Chapter 9: My life on Calvert Street at The Baltimore Sun and hitting the road


(Originally published as a prelude to the “Free The Birds” walkout in Sept. 2006, this is Part 7 of a 19 Chapter Series on How baseball and the Orioles berthed Please save evening of April 5th for civic action if you’re fed up with state of Baltimore baseball. Also, follow @FreeTheBirds12 for more info.)

When I wasn’t at Merriweather Post Pavilion chasing INXS or Howard Jones or Duran Duran, I was perched high above home plate and ducking past the low ceilings of that tiny little cubicle on 33rd Street.

My boss Jack Gibbons, who I really owe a debt of gratitude to for being the first guy to really stick his neck out for me by hiring me as a 17-year old (and I STILL don’t know how in the world he ever convinced his bosses to hire me!), made another bold move later that year, hiring a hotshot young sportswriter from New York who had been working in Philadelphia with an Ivy league education.

Ken Rosenthal took over the Orioles beat from long-time curmudgeon Jim Henneman, and things changed quickly around our desk in the evenings.

Keep in mind — the Blast were stumbling a bit, the Colts were gone and Baltimore was a one-bird town. The Orioles were EVERYTHING to the sports section and the newspaper.

And Rosenthal couldn’t have been 25 at the time. He worked harder than anybody I’d ever seen and was an inspiration to me, being so young and on the move to all of these exotic locales I’ve never been. Sexy places like Cleveland and Milwaukee and Detroit (hey, I would’ve picked Cleveland over Jamaica at the time because they had a stadium and played baseball in Cleveland!)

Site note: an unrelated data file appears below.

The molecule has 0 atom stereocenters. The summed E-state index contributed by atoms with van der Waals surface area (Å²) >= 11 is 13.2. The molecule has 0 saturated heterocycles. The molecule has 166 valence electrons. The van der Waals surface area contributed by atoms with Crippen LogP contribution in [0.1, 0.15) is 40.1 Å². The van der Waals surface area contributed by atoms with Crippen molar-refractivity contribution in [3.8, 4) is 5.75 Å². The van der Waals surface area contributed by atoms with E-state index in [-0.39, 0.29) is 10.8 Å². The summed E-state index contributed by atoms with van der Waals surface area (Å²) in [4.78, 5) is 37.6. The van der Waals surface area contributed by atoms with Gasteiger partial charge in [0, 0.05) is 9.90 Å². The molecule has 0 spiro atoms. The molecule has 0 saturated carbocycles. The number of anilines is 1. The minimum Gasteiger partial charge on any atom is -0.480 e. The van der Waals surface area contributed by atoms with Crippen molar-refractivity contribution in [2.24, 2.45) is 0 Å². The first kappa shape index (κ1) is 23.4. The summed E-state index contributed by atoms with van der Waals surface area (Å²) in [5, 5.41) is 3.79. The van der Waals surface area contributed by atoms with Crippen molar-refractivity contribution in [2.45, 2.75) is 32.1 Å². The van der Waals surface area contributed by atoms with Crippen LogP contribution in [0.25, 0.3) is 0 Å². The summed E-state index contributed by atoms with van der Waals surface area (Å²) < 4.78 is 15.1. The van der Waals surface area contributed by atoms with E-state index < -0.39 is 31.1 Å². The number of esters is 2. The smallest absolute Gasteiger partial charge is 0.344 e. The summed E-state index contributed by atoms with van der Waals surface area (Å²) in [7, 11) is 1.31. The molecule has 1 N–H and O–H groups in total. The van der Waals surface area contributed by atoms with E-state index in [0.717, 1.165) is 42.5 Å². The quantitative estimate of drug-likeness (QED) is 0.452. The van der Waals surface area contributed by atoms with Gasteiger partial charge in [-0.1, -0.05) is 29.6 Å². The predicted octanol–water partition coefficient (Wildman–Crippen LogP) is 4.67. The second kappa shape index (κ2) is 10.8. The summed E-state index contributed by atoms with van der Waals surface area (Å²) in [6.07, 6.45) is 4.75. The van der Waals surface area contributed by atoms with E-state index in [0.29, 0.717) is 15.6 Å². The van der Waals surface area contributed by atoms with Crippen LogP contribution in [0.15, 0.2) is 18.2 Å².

And the coolest part of the whole deal for him?

Rosenthal got a press pass to the World Series, the playoffs and the All-Star Game every year, with flight, hotel and room service included.


I’d take dictation from him at 3 in the morning when his crappy Radio Shack TRS-80 computer wasn’t working to send his stories. He went to war with Eddie Murray. He questioned Edward Bennett Williams at every turn. He pissed off the Orioles “establishment” almost every day.

And, even though I haven’t always agreed with him or seen eye to eye with his views, he was beyond super cool to me when I was 19 years old and I was his “assistant” at The Evening Sun.


Rosenthal always remembered to thank me for my extra efforts by grabbing me a program or a cool souvenir on the road. Even though I loved when he got me World Series programs or “officially” licensed shirts or hats, my favorite Rosenthal roadie gift came straight from the street and from his heart to mine.



Kenny was covering the 1988 NLCS in Los Angeles where the Dodgers were playing the Mets in a classic seven-game series and he came back from the parking lot of Chavez Ravine with a “F— NEW YORK” shirt.


I treasured that thing and wore it every time the Orioles played the Yankees for a decade. I had it on UNDER my shirt in 1996 when the Orioles played the Yankees in the ALCS (which wouldn’t have EVER been possible in my childhood, by the way, without wild card matchups!)

The memories of that romantic baseball trip to St. Louis and Kansas City in 1983 coupled with Rosenthal’s road stories and watching it all on TV each night from these exotic ballparks whet my appetite for more memories, more baseball and, ultimately, more fun. I did the California trip with my